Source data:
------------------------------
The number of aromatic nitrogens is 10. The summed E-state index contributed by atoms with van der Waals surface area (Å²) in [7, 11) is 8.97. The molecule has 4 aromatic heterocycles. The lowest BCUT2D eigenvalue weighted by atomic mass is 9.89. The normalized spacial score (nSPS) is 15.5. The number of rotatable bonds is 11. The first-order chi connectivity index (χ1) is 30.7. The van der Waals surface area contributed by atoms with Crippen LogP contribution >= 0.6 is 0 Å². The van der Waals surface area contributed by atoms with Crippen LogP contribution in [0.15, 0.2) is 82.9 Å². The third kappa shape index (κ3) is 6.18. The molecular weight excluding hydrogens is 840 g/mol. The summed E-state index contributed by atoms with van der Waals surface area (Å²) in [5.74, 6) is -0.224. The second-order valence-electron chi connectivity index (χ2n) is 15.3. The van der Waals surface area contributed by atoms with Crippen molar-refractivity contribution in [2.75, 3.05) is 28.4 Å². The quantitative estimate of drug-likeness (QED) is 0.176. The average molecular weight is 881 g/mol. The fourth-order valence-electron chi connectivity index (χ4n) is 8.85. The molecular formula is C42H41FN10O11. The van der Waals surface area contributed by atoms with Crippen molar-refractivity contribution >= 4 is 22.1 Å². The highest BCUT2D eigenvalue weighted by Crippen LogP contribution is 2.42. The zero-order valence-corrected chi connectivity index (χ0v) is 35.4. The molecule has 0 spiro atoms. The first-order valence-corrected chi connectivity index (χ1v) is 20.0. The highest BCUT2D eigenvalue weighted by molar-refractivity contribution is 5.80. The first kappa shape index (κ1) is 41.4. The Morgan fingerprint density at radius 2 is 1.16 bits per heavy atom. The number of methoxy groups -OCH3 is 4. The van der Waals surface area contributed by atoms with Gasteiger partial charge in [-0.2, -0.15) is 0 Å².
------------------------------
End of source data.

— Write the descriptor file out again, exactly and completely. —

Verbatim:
The number of aromatic nitrogens is 10. The summed E-state index contributed by atoms with van der Waals surface area (Å²) in [7, 11) is 8.97. The molecule has 4 aromatic heterocycles. The lowest BCUT2D eigenvalue weighted by atomic mass is 9.89. The normalized spacial score (nSPS) is 15.5. The number of rotatable bonds is 11. The first-order chi connectivity index (χ1) is 30.7. The van der Waals surface area contributed by atoms with Crippen LogP contribution >= 0.6 is 0 Å². The van der Waals surface area contributed by atoms with Crippen LogP contribution in [0.15, 0.2) is 82.9 Å². The third kappa shape index (κ3) is 6.18. The molecular weight excluding hydrogens is 840 g/mol. The summed E-state index contributed by atoms with van der Waals surface area (Å²) in [5.74, 6) is -0.224. The second-order valence-electron chi connectivity index (χ2n) is 15.3. The van der Waals surface area contributed by atoms with Crippen molar-refractivity contribution in [2.75, 3.05) is 28.4 Å². The quantitative estimate of drug-likeness (QED) is 0.176. The average molecular weight is 881 g/mol. The fourth-order valence-electron chi connectivity index (χ4n) is 8.85. The molecular formula is C42H41FN10O11. The van der Waals surface area contributed by atoms with Crippen molar-refractivity contribution >= 4 is 22.1 Å². The highest BCUT2D eigenvalue weighted by Crippen LogP contribution is 2.42. The zero-order valence-corrected chi connectivity index (χ0v) is 35.4. The molecule has 0 spiro atoms. The first-order valence-corrected chi connectivity index (χ1v) is 20.0. The highest BCUT2D eigenvalue weighted by molar-refractivity contribution is 5.80. The first kappa shape index (κ1) is 41.4. The Morgan fingerprint density at radius 2 is 1.16 bits per heavy atom. The number of methoxy groups -OCH3 is 4. The van der Waals surface area contributed by atoms with Gasteiger partial charge in [-0.2, -0.15) is 0 Å².